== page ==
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Amazing Ashville Area Stories

Amazing Ashville Area Stories

There are literally hundreds of outstanding stories associated with the Ashville-Teays Valley area. Some of the short vignettes that appear in my new book will be displayed with artifacts that illustrate those stories on a couple of walls at Ohio’s Small Town Museum in Ashville. I will be building the plexiglas cases and wall mountings that will house each display. Most of these will be in place in early April–about the time that the book is being released nationwide. Here I am with my four-legged friend BUSTER–THE DOG THAT VOTED REPUBLICAN (yes, that is a statue of Buster).

The Perfect Gift for the Viking in Your Family

The Perfect Gift for the Viking in Your Family

Amazing Ashville is going to be your best holiday gift idea for any Teays Valley, Ashville, Walnut, or Scioto high school graduate. You can not only get a copy here, you can get it signed by the author and even inscribed with a personal message.

SPECTRUM BROADCAST ALL OVER OHIO

SPECTRUM BROADCAST ALL OVER OHIO

Keeping Small Town History Alive in Ashville

By Dennis Biviano Columbus PUBLISHED 9:45 AM ET Aug. 19, 2020

ASHVILLE, Ohio — While the village of Ashville just 22 miles south of Columbus may only be a small dot on Ohio’s roadmap, it has a rich history. Friends Bob Hines and Charles Morrison will tell you it’s worth the price of admission to the town’s museum. 


What You Need To Know

Ashville is a small town in Pickaway County that has rich history 
Recently two men who have run the town’s museum for nearly 50 years put their knowledge in writing 
Amazing Ashville is available at Ohio’s Small Town Museum as well as retailers like Amazon, Target and Barnes and Noble

They’ve operated Ohio’s Small Town Museum since 1975.

“So Bob lived just a block from where I had the grocery store. He said, ‘Why are you saving all that stuff for?’ I said, ‘Well, I’d like to some day have a museum, be great if we can do that,’” Morrison said. 

Hines, a University of Cincinnati graduate and an urban planner, has worked on displays at the museum for nearly five decades. 

Recently, the two chronicled some of the town’s memories, personalities and oddities in a book, “Amazing Ashville, The Most Colorful Community in America.”

“There are people representing every aspect of science and art, movies, photography, inventions,” Hines said.

It features people like Jim Cook, the man responsible for putting together a team for Parnelli Jones to win the Indy 500—twice, and also William Ashbrook Kellerman, a famous American botanist.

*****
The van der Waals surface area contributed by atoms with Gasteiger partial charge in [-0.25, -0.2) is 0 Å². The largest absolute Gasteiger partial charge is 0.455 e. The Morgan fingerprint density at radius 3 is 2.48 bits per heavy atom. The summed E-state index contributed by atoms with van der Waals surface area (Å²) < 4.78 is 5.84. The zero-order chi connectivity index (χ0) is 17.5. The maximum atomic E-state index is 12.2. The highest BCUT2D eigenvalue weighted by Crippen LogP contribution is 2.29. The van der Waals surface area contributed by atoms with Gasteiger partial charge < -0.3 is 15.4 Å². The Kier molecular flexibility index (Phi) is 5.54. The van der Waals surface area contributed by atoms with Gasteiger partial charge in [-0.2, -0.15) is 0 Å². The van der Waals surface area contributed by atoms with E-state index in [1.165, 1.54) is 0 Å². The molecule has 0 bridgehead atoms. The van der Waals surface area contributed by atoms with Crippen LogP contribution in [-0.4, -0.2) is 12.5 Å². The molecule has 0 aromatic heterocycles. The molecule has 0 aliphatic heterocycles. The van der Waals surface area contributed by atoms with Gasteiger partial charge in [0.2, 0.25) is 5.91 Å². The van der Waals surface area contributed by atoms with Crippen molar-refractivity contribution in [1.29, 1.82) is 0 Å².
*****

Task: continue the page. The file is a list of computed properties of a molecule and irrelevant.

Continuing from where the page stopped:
The book also plays off the town oddities, like a locally-designed traffic light that’s stood the test of time—a replica of a chicken that paid for its own meals and Buster the dog that voted Republican, which dates back to the 1920s. 

“The Republican candidate was Herbert Hoover. He trained this dog so that when he mentioned the name of the Republican candidate, he’d yelp, he’d get up on his hind legs and jump around. When he mentioned the democratic candidate, which at that time was Al Smith, he would growl,” Hines said. 

“And the kids and the town, they like it, they love it. They just simply can’t believe that things existed like they did, things happened in Ashville, about the dogs and the cats. We’ve got it all,” said Morrison. 

The museum also boasts the oldest “transitional flag” representing the state of Ohio, and the 17 states at the time along with thousands of long-lost photos dating back to the late 1800s. 

Then there’s Ashville and South Bloomfield’s early influence on puppetry in the 1950s and 60s. 

“People were learning how to use a puppet in their hand and rods to manipulate the movement of their hands. Well, Jim Henson came across that idea. He turned it into something called the Muppets,” said Hines. 

It’s all in the book Amazing Ashville, which Hines and Morrison said is their legacy. They’re hopeful folks in younger generations will see the value in their work and preserving the town’s history. 

“We want kids to get excited about the opportunities that are there for them. We want them to understand that old buildings aren’t just something to throw rocks at, they mean something,” said Hines. 

The book has been nominated for several awards in Ohio as well as by the National Council on Public History. 

Amazing Ashville wins a 2020 Ohio Local History Alliance’ OUTSTANDING ACHIEVEMENT AWARD

Amazing Ashville wins a 2020 Ohio Local History Alliance’ OUTSTANDING ACHIEVEMENT AWARD

Each year, the Ohio Local History Alliance (OLHA) presents awards honoring outstanding work in local history in our state. History Outreach Awards recognize outstanding local history projects that inspire, connect, and educate local residents. This year a History Outreach Award for Media and Publications is being presented to the Ashville Area Heritage Society for the book Amazing Ashville. The locally popular paperback book was published by Reedy Press in St. Louis, Mo.